Teddy Thompson | Heartbreaker Please | (Thirty Tigers)
4 out of 5 stars
“Where are the songs that I love?/Where is the music that I care for?/Is it only in my head”/Or on my record player?” asks Teddy Thompson on his first solo release in nearly a decade. That frustration has resulted in these short but sweet 10 tracks that try, mostly successfully, to recreate the vibe of those tunes he no longer hears other than on his own stereo.
Thompson released his love of countrypolitan in 2016’s album shared with singer Kelly Jones. He returns to composing tightly crafted three minute gems like the ones once on the radio, as the lyrics to “Record Player” above allude to. He even goes so far as to say the music he is now exposed to when he goes dancing is “like fingernails on a blackboard.”
There’s none of that here.
On his sixth solo outing, Thompson—son of Richard—creates near perfect slices of soulful, emotional pop, only one of which breaks the four minute threshold. In that sense, he picks up where he left off on 2011’s Bella. As this disc’s name implies, he’s since gotten his heart broken… again, a topic that has provided fodder for some of the finest music recorded. The same applied to 2011’s Bella, another set dedicated to an ex-girlfriend. Just to hammer the point, he released the title track of this one on Valentine’s Day 2020.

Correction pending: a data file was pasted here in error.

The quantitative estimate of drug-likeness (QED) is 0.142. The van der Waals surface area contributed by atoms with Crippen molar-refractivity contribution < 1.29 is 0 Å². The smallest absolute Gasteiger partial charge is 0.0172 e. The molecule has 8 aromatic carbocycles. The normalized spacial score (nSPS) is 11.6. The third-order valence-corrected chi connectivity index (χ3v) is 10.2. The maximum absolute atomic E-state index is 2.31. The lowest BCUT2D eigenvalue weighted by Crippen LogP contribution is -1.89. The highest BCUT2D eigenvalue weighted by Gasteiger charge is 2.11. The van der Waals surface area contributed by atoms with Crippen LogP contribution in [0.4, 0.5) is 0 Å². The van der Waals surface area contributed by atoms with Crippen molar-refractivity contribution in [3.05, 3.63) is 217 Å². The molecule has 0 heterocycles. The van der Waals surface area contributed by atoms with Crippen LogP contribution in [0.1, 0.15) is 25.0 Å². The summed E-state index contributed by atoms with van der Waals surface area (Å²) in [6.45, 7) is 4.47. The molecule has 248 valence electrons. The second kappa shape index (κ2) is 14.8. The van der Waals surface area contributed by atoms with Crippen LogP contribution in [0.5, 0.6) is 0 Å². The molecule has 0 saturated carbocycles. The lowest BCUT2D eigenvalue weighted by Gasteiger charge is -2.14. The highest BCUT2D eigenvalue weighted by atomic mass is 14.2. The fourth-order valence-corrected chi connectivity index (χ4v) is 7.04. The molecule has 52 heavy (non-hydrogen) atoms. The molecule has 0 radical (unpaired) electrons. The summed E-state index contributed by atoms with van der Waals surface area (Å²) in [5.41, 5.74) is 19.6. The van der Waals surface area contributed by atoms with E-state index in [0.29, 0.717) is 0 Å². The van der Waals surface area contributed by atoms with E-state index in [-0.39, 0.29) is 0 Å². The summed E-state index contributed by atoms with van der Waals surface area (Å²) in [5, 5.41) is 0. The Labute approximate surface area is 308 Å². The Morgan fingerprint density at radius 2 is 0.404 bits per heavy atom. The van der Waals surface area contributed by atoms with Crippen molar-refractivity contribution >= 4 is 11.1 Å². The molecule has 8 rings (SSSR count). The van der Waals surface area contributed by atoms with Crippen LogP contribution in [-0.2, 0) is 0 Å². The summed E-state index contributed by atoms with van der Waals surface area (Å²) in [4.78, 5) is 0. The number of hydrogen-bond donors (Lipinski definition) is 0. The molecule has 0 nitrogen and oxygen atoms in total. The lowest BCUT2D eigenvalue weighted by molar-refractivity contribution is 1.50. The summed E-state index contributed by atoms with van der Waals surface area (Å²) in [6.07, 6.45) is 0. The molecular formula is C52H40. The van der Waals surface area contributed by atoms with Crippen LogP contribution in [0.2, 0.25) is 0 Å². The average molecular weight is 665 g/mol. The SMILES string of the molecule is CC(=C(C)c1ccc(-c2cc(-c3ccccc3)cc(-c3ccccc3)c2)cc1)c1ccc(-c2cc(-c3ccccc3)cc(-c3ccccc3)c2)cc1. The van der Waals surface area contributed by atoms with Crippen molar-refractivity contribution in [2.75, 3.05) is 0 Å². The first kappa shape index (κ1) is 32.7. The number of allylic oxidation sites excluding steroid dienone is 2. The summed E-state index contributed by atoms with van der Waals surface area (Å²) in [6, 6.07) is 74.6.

Even though Thompson dismisses vocal comparisons to Roy Orbison (“I couldn’t even shine his shoes” he once said), there is a clear line drawn to the rock and roll hall of famer’s drama laden approach. And if not Roy, than perhaps Chris Isaak or Raul Malo would be apt links, especially on the bittersweet waltz time “Take Me Away” with its dream-like backing strings and melodramatic atmosphere. Thompson gets off to a peppy Motown inspired start with the opening “Why Wait” (the words “for you to break my heart” follow) featuring crispy horns, thumping drums and a hook that screams hit single.
He reminds his onetime lover that “You’re gonna miss me,” on the retro “At a Light” that has the upbeat vibe and feel of an overlooked early 60s nugget. About half the selections are ballads, yet only one, the melancholy and stripped down “No Idea,” breaks the four minute barrier. Thompson clearly has a knack for writing sweeping yet compact melodies, not far from those of Crowded House, especially on the lovely, instantly hummable mid-tempo “What Now.”
For those who, like Thomson, also yearn for the charmingly constructed sounds of classic singles which remain timeless slices of memorable music, and others wanting a taste of those songs in a contemporary setting, Heartbreaker Please finds Teddy Thompson nailing that elusive style with deceptive, impressive ease.